The issue of the protection of lives and properties of the citizens is also a big one. Human lives don’t seem to matter anymore in the country. People are being killed every day by bandits, killer herdsmen, unknown gunmen in different parts of the country, yet all the tiers of government whose primary responsibility is to protect the lives of the citizens appear helpless. Politics and other selfish interests seem more important to them than the safety and welfare of the people.
The issue of rule of law is a no-go area because, in Nigeria, it appears there is a set of rules for some people and another set for the rest people. Some have argued that the principle of rule of law, equality before the law, and separation has taken the back stage in the country. And I think this argument has some merit especially in view of the recent happenings in the country – the invasion of homes of judges, those in authority choosing the court ruling to obey and follow, the age-long denial of financial autonomy to the Judiciary which is the crux of the matter in the on-going judiciary workers strike and many more.
The truth is that democracy in the country which is currently under a serious threat can only be saved and entrenched when we as a people and government in Nigeria deliberately strive to adhere to the tenets of the popular government. The United States of America and other exemplary democratic countries in the world did not get to where they are today if rule of law and other principles that make democratic government tick and gratifying were jettisoned.
Suffice it to say that as Diamond’s definition of democracy indicates, the citizens have a big role to play in a democracy. They are expected to participate actively in politics and civil life. As citizens, we cannot continue to sit on the fence and allow a handful of people to determine our fate. The media, civil societies groups, various arms of government, academic institutions, trade unions, the youth, students, faith-based and traditional institutions all have roles to play in making our fragile democracy strong. Most importantly, we have to carry out our obligations as citizens. As John Kay admonished, “The people who own the country ought to govern it”.
Also Fernando Cardoso posits, “Democracy is not just a question of having a vote. It consists of strengthening each citizen’s possibility and capacity to participate in the deliberations involved in life in society”. 
Over the years, Democracy Day had been dominated by events marking the inauguration of the President and state governors during which they recount their yearly milestone achievements. Other than lectures, talk shows and street processions by pro-democracy groups which are often very few and far between, there is hardly anything in the form of celebrating attainments in democratic governance.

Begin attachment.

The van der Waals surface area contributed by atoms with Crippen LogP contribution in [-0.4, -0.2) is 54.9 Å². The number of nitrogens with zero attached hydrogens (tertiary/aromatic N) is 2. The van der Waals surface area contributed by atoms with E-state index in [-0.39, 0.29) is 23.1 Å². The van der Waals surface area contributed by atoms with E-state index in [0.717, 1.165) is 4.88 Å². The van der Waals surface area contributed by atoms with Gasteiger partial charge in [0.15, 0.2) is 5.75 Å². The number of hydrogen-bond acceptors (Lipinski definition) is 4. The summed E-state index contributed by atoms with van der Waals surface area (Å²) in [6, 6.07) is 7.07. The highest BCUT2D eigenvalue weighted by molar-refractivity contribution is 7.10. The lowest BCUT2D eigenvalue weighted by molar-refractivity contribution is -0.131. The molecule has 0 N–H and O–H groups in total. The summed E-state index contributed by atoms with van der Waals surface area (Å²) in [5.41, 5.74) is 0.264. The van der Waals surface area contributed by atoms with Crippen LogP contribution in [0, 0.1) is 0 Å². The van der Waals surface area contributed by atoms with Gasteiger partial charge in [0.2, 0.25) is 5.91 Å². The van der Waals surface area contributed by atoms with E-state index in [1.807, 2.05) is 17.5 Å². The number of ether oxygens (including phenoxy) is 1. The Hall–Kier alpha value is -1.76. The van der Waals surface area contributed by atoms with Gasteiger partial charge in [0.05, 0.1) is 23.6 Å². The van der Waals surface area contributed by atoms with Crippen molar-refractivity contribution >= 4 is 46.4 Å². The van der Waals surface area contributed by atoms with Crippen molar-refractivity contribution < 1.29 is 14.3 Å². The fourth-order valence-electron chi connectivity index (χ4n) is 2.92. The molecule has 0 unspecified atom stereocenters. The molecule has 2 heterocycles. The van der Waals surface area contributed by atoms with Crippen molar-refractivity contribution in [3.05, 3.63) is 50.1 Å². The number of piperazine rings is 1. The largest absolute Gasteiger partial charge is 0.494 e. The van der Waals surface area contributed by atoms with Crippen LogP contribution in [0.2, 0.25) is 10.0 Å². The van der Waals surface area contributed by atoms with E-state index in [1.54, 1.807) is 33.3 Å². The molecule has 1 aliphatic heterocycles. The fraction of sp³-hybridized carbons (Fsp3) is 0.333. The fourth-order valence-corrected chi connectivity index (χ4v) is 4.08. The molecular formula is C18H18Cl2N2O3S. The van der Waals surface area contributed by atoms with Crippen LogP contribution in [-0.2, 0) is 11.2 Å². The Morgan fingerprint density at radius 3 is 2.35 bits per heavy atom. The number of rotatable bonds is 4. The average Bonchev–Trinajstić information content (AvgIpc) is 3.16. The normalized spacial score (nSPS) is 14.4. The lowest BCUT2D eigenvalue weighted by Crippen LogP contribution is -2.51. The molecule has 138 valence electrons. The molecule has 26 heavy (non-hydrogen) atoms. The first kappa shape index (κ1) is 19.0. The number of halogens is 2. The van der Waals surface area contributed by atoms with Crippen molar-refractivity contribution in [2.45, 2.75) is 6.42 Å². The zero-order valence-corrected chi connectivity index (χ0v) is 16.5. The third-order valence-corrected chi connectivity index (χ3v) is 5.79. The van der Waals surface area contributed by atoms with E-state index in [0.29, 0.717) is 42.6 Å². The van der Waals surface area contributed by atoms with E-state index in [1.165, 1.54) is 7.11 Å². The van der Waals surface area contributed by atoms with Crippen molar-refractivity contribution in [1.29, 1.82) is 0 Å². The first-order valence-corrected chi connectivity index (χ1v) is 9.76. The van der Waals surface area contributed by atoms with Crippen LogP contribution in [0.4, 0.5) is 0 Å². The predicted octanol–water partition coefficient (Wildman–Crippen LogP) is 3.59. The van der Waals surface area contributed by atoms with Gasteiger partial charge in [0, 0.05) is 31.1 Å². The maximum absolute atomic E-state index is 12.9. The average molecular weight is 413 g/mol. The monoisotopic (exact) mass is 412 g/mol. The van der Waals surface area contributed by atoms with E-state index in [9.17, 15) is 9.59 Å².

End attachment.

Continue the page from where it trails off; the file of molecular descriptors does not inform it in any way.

Being the first time the Day will be celebrated separate from the May 29 Inauguration Day, it is expected that more colour will be added to the occasion. But again, that is if the current security situation and the attendant movement restrictions in many parts of Nigeria permit.

By: Calista Ezeaku

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2023: ‘Unknown Persons’ Stole My Academic Certificates, Tinubu Tells INEC

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The presidential candidate of the All Progressives Congress (APC), Asiwaju Bola Tinubu, has told the Independent National Electoral Commission (INEC) that his academic certificates were stolen by unknown persons while he was on self exile.
Tinubu, a former Lagos State Governor, was one of the National Democratic Coalition (NADECO) Chieftains who fled the country under the regime of the late General Sani Abacha.
Abacha had clamped down on academics, activists and other technocrats opposed to his regime.
In his sworn affidavit in support of his nomination form for the office of the president, Tinubu said he “went on self exile from October 1994 to October 1999 (and) when I returned and discovered that my property including all the documents relating to my qualification and my certificates in respect of paragraph 3 above were looted by unknown persons.”
While Tinubu skipped information regarding his primary and secondary education in the INEC form, he, however, said he attended University of Chicago between 1972 and 1976, where he obtained B.Sc in Economics.
He also said he had B.Sc in Business and Administration, as well as certificate in Public Account.